/‘We do not have a parking problem,’ said Reeves. ‘We have a convenience problem.’

‘We do not have a parking problem,’ said Reeves. ‘We have a convenience problem.’

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Parking_IMG_8284_KelcieHathcock

Emily Jackson
Features Editor

Troy University has well within the number of parking spots to assume the national parking standard, that is used by over five other universities within the state according to Herbert Reeves, dean of students.

Around 5,000 students were allocated parking decals for the 2013-2014 academic year for the 3,777 student parking spots on campus.

The national parking standard used statewide by schools such as Spring Hill College, the University of North Alabama, the University of Alabama at Birmingham, the University of West Alabama and the University of South Alabama was used to determined Troy’s parking standard.

According to the university records office, the Troy campus has a student enrollment of roughly 7,000 students. The national standard requires 49 parking spots for every 100 students. Based on these numbers, Troy would need 3,430 parking spots to meet the national standard. Troy surpasses that number by 347 parking spaces.

“We do not have a parking problem,” said Reeves. “We have a convenience problem.”

Reeves has been over Troy’s parking system for the last 13 years.

”We don’t have a parking problem until the new arena lot and the north parking lot are full,” Reeves said.

However, Reeves does admit that new construction on campus has created parking congestion, especially for residents of the Newman Center and students at the School of Nursing. He said that this issue is under review by the Student Government Association and will be addressed.

John McCall, chief of the campus police, said that Troy University is a “pedestrian campus” and that students need to see it as such.

McCall said that he would urge students who need to park during busy hours like 10 a.m. to 1 p.m. to utilize the shuttle system or park in the open lots on campus.

According to McCall and Constance Flowers, the assistant administrator for student involvement, these lots are available parking for anyone with an updated parking permit. Open lots include the north stadium lot across from the fire station, the McKinley lot near the new arena and Fraternity Row.

McCall said that there are no plans for new parking construction.

“If we built more parking lots, I am not convinced that students would use them because the lots would not be in convenient places.”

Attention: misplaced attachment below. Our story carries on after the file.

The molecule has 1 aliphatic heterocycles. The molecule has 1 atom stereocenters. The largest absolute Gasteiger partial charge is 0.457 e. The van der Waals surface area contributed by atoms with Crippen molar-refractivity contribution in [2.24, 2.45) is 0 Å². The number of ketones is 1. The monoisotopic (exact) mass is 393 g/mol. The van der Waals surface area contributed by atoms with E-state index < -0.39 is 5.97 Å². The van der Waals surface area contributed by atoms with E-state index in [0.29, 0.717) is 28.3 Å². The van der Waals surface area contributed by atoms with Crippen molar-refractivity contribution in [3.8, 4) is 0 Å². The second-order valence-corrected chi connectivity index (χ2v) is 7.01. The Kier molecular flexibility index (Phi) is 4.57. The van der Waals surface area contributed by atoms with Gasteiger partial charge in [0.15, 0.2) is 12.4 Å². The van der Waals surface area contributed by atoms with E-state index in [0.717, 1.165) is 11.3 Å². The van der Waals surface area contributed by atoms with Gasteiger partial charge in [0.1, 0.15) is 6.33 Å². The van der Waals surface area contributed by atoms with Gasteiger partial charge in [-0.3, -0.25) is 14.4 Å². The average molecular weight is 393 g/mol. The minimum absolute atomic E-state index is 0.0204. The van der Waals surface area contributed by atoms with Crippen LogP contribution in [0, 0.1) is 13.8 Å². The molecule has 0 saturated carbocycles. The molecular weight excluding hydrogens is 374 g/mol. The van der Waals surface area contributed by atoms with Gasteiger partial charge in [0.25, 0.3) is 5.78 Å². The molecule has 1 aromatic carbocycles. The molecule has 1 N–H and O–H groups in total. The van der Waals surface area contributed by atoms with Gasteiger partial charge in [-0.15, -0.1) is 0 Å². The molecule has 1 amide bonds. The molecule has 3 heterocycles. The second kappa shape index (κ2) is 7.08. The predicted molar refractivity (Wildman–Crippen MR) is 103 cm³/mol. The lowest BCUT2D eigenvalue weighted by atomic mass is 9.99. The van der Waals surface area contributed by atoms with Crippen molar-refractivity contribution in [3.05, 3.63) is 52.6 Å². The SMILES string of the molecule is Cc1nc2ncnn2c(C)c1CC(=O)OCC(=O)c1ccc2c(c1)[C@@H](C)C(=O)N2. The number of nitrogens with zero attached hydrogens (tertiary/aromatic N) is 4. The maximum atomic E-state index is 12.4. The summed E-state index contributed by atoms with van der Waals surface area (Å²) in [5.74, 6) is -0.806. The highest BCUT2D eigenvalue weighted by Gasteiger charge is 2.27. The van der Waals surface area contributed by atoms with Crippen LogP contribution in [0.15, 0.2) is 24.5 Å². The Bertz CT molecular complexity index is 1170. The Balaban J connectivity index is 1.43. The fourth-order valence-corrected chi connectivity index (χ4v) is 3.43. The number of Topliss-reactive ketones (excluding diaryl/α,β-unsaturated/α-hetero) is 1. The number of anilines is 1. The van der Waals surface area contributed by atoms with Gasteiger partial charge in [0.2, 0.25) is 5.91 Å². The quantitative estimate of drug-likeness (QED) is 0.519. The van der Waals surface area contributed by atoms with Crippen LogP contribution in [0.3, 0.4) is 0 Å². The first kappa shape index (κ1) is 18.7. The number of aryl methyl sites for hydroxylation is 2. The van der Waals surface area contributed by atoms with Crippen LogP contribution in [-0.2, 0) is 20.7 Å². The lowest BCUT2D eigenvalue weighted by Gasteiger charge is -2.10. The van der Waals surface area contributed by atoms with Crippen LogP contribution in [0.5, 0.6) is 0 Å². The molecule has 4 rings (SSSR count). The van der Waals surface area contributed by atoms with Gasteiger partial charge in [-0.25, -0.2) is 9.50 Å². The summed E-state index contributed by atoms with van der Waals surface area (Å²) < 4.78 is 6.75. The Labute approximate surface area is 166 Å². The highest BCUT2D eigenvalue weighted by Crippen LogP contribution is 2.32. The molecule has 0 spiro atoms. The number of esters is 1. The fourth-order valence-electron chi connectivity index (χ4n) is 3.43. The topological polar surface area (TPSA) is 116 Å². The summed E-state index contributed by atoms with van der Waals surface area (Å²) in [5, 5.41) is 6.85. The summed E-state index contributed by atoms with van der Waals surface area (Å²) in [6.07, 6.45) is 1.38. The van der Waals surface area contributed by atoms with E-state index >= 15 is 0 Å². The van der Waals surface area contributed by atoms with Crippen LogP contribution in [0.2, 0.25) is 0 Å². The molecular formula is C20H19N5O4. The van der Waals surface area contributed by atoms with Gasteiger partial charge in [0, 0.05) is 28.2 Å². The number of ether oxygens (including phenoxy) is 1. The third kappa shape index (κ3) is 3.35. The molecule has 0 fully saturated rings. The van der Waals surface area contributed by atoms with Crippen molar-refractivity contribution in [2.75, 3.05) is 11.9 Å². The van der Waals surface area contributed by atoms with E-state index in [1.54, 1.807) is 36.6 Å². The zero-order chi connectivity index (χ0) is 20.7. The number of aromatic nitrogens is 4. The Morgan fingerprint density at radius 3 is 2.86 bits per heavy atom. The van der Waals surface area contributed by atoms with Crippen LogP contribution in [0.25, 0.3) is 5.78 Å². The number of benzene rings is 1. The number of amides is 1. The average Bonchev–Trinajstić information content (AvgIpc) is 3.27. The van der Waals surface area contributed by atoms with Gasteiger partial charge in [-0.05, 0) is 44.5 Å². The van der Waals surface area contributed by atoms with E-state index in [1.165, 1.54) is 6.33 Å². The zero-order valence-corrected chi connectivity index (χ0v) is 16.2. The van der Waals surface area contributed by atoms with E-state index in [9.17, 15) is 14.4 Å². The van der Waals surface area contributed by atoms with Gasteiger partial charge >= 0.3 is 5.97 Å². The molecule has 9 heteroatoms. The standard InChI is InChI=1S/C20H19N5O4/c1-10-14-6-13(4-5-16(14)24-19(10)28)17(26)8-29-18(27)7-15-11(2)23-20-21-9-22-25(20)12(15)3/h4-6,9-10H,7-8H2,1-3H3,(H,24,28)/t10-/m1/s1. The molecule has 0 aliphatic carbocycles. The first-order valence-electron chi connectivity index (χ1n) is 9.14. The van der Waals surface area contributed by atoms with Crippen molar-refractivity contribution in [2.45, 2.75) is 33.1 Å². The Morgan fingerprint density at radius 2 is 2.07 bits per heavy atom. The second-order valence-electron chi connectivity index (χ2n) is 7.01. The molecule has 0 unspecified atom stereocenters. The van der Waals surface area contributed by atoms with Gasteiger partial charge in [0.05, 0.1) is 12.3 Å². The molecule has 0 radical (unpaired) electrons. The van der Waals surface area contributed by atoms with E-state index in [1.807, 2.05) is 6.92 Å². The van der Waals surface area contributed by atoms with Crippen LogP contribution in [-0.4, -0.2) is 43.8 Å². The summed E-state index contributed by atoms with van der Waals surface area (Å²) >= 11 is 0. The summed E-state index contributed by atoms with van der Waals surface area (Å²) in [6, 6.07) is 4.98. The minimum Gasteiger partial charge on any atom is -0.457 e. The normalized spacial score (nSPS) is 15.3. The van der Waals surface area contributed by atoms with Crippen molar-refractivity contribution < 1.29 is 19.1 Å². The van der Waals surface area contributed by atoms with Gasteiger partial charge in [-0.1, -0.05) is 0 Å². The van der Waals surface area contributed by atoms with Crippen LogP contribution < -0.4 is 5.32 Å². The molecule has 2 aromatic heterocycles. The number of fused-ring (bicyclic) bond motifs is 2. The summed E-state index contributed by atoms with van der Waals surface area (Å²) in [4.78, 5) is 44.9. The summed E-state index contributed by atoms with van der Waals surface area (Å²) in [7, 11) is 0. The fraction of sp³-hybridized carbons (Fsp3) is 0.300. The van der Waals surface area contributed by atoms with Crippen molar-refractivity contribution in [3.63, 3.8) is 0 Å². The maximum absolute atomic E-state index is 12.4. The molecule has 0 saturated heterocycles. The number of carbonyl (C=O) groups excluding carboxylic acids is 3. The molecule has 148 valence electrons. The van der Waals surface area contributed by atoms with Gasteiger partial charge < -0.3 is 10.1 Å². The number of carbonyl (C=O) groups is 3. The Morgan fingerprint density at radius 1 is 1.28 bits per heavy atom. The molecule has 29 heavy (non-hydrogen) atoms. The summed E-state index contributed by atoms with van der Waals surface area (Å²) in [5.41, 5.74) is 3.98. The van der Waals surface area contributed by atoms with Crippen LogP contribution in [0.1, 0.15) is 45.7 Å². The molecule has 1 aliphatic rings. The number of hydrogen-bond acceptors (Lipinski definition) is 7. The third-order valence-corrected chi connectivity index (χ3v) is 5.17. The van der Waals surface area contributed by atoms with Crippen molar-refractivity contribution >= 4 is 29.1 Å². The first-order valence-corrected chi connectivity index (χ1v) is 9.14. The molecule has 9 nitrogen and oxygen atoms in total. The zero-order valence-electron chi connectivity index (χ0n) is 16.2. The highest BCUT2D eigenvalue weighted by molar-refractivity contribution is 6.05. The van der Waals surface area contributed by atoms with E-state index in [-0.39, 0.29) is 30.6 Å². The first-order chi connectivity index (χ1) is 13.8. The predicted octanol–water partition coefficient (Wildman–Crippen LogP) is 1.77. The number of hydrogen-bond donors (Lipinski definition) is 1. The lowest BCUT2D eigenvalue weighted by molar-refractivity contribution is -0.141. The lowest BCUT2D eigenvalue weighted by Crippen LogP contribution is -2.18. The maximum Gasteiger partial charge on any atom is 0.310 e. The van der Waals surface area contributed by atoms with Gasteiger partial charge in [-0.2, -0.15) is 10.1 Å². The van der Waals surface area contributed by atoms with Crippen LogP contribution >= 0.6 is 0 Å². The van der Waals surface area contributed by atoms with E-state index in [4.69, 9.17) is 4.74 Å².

From noon to 1 p.m. on Sept.18, 63 free parking spots were counted in the north stadium lot, the parking lot next to the football stadium field house. However, this count might have come out different if taken from 8-9 a.m., when most students are in class.

Despite the facts, Trojans of all ages and disciplines have opinions on the condition of the parking system. Some agree that we have a parking problem while others, like Reeves, see it as a convenience problem.

Jared Carlisle, a junior music education major from Valley, lives off campus and commutes daily.

“There is definitely a problem, but I feel as though it’s more of a space issue rather than convenience,” Carlisle said. “I don’t mind walking, but I do get (annoyed) when I have to drive around campus hunting a spot and end up late for class.”

In contrast, Taylor Dehne, a senior elementary education major from Ashford, also commutes. Dehne said that she typically does not have parking problems when she arrives at campus at 8 a.m.

“Personally, I have no problem because my first class is at 8 a.m. so I get great parking,” said Dehne. “But other than that, yes, parking is an issue. There are not enough parking spaces for all the students.

“I know that I have ridden around for 20 minutes before, looking for a spot and was late for class. I would say it’s a parking problem because there aren’t enough parking spots or lots for everyone to park in,” Dehne said.

 Dr. Mark Walker, director of bands at Troy parks in the gated faculty lot next to Smith Hall.

“I think the larger we grow, parking is becoming more of a problem, but I think it’s really more of a convenience problem,” Walker said. “Too many people want to park right next to the building they have to go into.”

“Over the years, I’ve seen people get in their cars next to Smith Hall and drive to the band practice field rather than walk. I’ve seen people drive from Bibb Graves to the stadium rather than walk. Like I said, I usually park in the lot between Smith and Hawkins and walk across the quad to Bibb Graves. I have no problem walking,” said Walker.